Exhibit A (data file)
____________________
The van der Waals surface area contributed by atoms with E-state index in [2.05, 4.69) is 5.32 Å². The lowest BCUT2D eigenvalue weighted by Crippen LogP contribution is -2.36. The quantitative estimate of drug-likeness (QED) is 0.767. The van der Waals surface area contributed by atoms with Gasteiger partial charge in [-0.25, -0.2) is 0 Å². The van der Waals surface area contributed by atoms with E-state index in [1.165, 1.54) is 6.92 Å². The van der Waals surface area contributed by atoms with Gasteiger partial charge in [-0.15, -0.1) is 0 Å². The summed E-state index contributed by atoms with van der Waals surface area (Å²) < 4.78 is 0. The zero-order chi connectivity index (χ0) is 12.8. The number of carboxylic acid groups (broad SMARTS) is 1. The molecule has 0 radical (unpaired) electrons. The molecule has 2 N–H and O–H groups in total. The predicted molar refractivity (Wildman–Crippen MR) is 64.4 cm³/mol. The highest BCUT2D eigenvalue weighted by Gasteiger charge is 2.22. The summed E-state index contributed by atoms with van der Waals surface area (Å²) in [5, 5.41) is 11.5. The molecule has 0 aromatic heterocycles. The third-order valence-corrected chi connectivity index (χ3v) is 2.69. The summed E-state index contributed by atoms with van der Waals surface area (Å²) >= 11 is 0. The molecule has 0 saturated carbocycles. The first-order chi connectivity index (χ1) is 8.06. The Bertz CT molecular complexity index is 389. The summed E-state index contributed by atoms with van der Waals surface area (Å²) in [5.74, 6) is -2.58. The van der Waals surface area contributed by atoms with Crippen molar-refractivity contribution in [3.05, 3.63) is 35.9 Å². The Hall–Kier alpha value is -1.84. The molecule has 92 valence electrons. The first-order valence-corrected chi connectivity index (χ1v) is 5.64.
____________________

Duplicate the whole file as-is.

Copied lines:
The van der Waals surface area contributed by atoms with E-state index in [2.05, 4.69) is 5.32 Å². The lowest BCUT2D eigenvalue weighted by Crippen LogP contribution is -2.36. The quantitative estimate of drug-likeness (QED) is 0.767. The van der Waals surface area contributed by atoms with Gasteiger partial charge in [-0.25, -0.2) is 0 Å². The van der Waals surface area contributed by atoms with E-state index in [1.165, 1.54) is 6.92 Å². The van der Waals surface area contributed by atoms with Gasteiger partial charge in [-0.15, -0.1) is 0 Å². The summed E-state index contributed by atoms with van der Waals surface area (Å²) < 4.78 is 0. The zero-order chi connectivity index (χ0) is 12.8. The number of carboxylic acid groups (broad SMARTS) is 1. The molecule has 0 radical (unpaired) electrons. The molecule has 2 N–H and O–H groups in total. The predicted molar refractivity (Wildman–Crippen MR) is 64.4 cm³/mol. The highest BCUT2D eigenvalue weighted by Gasteiger charge is 2.22. The summed E-state index contributed by atoms with van der Waals surface area (Å²) in [5, 5.41) is 11.5. The molecule has 0 aromatic heterocycles. The third-order valence-corrected chi connectivity index (χ3v) is 2.69. The summed E-state index contributed by atoms with van der Waals surface area (Å²) >= 11 is 0. The molecule has 0 saturated carbocycles. The first-order chi connectivity index (χ1) is 8.06. The Bertz CT molecular complexity index is 389. The summed E-state index contributed by atoms with van der Waals surface area (Å²) in [5.74, 6) is -2.58. The van der Waals surface area contributed by atoms with Crippen molar-refractivity contribution in [3.05, 3.63) is 35.9 Å². The Hall–Kier alpha value is -1.84. The molecule has 92 valence electrons. The first-order valence-corrected chi connectivity index (χ1v) is 5.64.